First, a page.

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#Tip: How to organise your Facebook news feed

By owenwbrown on Flickr. Some rights reserved.

By owenwbrown on Flickr. Some rights reserved.

If your Facebook news feed is a muddle of cat pictures, news stories, and yawn-inducing posts from that girl at school you haven’t spoken to in 10 years, you might want some help getting organised.

Luckily Mashable has some great tips for curating a Facebook news feed, including ways to see more (or less) from certain friends and creating personalised news lists – a great way to track news around certain areas and topics.

And even though it’s not possible to eliminate advertisements entirely from the platform, Mashable shows you how to let Facebook know whether those ads for facial hair removal are really relevant for you.


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#Tip: Different ways to curate content online

October 2nd, 2013 | 2 Comments | Posted by in Top tips for journalists

Journalism academic Paul Bradshaw has written a detailed post on curation, for those who want to do more to collect content from across the web in effective ways. The post features helpful examples of the variety of curation styles journalists can apply across the web, as well as key tools to use and some useful industry examples.

If you have a tip you would like to submit to us at email us using this link.


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#Tip: Guide to using Spundge for live coverage

Image by stevendepolo on Flickr. Some rights reserved.

Image by stevendepolo on Flickr. Some rights reserved.

Spundge has published a step-by-step guide on how to embed ‘notebooks’ – which are the places where users can collect content of interest – onto their publishing platforms, and effectively use it as a liveblog of coverage from events by adding content, such as tweets, to the notebook.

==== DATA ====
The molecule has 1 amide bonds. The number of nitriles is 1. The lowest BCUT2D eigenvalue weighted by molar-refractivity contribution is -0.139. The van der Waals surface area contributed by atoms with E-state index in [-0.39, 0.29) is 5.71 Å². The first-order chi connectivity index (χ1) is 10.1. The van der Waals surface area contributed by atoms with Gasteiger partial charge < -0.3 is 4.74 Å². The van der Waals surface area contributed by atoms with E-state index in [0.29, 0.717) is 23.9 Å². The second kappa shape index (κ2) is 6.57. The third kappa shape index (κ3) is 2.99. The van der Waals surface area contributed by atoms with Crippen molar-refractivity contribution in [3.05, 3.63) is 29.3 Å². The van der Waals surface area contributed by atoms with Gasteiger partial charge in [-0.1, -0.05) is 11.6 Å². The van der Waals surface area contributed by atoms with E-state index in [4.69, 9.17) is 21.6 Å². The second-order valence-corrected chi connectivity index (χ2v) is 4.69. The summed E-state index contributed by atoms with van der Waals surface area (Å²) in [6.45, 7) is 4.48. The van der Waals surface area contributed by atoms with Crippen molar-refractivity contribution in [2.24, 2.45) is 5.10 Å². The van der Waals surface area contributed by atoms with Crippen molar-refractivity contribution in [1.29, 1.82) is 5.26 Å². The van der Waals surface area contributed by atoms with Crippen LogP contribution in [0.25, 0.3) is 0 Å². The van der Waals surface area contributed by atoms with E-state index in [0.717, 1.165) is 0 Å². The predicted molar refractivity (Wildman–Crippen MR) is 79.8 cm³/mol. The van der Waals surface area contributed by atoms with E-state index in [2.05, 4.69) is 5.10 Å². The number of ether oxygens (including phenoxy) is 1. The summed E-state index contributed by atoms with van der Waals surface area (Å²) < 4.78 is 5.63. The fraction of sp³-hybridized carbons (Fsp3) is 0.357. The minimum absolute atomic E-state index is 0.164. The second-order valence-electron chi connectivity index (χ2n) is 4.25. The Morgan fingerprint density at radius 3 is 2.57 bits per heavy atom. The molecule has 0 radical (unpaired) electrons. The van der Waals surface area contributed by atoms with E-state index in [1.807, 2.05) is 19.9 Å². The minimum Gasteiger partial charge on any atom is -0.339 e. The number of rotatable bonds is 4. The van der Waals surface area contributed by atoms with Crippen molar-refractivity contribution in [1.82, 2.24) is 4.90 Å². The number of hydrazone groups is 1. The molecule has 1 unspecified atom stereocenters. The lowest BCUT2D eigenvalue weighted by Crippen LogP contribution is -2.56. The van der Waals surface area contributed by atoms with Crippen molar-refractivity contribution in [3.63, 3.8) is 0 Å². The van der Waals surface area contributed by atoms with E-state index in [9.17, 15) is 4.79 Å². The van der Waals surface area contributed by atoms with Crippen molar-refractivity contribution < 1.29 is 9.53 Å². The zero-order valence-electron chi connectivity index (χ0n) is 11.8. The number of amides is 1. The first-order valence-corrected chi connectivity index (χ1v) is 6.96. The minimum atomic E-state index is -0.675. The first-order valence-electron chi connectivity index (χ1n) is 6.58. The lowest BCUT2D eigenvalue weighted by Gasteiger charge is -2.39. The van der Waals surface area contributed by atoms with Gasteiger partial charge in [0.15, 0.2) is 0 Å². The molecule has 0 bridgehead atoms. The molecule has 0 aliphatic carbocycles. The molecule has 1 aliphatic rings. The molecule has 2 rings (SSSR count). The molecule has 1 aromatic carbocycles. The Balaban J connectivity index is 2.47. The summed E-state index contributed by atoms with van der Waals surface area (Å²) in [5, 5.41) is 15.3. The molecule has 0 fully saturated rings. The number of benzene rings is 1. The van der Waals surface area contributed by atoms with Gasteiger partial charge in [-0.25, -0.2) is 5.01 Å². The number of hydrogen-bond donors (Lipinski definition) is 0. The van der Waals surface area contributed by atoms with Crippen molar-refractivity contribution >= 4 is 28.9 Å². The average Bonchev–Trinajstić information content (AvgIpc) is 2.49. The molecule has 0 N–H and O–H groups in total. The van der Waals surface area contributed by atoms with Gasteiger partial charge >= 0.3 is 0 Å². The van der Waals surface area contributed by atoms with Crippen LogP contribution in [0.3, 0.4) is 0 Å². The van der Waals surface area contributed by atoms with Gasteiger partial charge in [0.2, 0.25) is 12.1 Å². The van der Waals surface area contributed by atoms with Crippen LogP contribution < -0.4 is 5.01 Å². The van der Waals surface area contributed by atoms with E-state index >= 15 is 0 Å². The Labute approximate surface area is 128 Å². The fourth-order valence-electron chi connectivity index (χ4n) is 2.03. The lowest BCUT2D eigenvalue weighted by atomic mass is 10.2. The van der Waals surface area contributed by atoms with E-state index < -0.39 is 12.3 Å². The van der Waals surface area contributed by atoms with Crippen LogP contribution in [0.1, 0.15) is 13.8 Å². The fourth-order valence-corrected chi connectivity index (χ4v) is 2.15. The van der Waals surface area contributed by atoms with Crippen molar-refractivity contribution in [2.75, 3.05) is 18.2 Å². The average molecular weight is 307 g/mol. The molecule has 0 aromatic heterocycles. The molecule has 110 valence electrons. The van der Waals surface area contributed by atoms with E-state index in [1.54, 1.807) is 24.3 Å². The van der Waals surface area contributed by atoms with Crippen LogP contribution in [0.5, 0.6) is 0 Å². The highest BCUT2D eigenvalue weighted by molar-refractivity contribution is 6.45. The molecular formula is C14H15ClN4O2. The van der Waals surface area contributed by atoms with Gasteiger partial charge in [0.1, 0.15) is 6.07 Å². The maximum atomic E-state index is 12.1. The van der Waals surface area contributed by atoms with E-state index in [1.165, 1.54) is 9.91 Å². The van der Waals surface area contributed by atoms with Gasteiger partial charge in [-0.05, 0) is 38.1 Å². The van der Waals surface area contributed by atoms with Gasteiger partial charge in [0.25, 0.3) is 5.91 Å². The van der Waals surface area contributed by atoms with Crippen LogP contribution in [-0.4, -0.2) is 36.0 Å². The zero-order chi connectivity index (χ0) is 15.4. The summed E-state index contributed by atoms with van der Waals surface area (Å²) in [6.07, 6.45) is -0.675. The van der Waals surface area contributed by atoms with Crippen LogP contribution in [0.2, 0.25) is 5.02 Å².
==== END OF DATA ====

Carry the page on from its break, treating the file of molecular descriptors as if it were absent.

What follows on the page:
Also, here’s more on how journalists can use Spundge to search the web, keep track of areas of interest and collaborate with others on content production.


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#Tip: Curation considerations for journalists

This post on MediaHelpingMedia about curation acts as a helpful reminder of some of the things journalists working in this area should consider. Author David Brewer also highlights the “rules” set out by different curation platforms.

If you have a tip you would like to submit to us at email us using this link.

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#Tip of the day from pointers on curation best practice

Director of community engagement and social media for Digital First Media in the US Steve Buttry has produced a collection of “techniques, types and tips” on his blog The Buttry Diary, following the company’s launch of a new curation team.

His advice covers points such as linking and attribution. He also highlights some of the different forms of curation which exist.

And keeping with the theme Buttry also offers a collection of links to other content relating to the topic of curation.

Here’s the full post on his blog.

Here’s also a link to a podcast from earlier this year which looked at examples of news industry approaches to curation and aggregation.

If you have a tip you would like to submit to us at email us using this link.

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#Tip of the day from – aggregation guidelines

Journalists who use aggregation in their digital reporting are likely to find Steve Buttry’s guidelines for good practice useful.

Buttry, who blogs at The Buttry Diary, outlines advice on key issues such as linking out/attribution and how to “add value” to your aggregated posts, as well as matters relating to verification.

Read the full post.

Earlier this month produced this podcast on news outlet approaches to curation and aggregation.

Tipster: Rachel McAthy

If you have a tip you would like to submit to us at email us using this link– we will pay a fiver for the best ones published.

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#jpod – News industry approaches to curation and aggregation

Image by art makes me smile on Flickr. Some rights reserved.

This week’s jpod looks at how different publishing platforms in the news industry are approaching curation and aggregation of news, from sources across the web including news outlets, bloggers and social media platforms.’s news editor Rachel McAthy speaks to: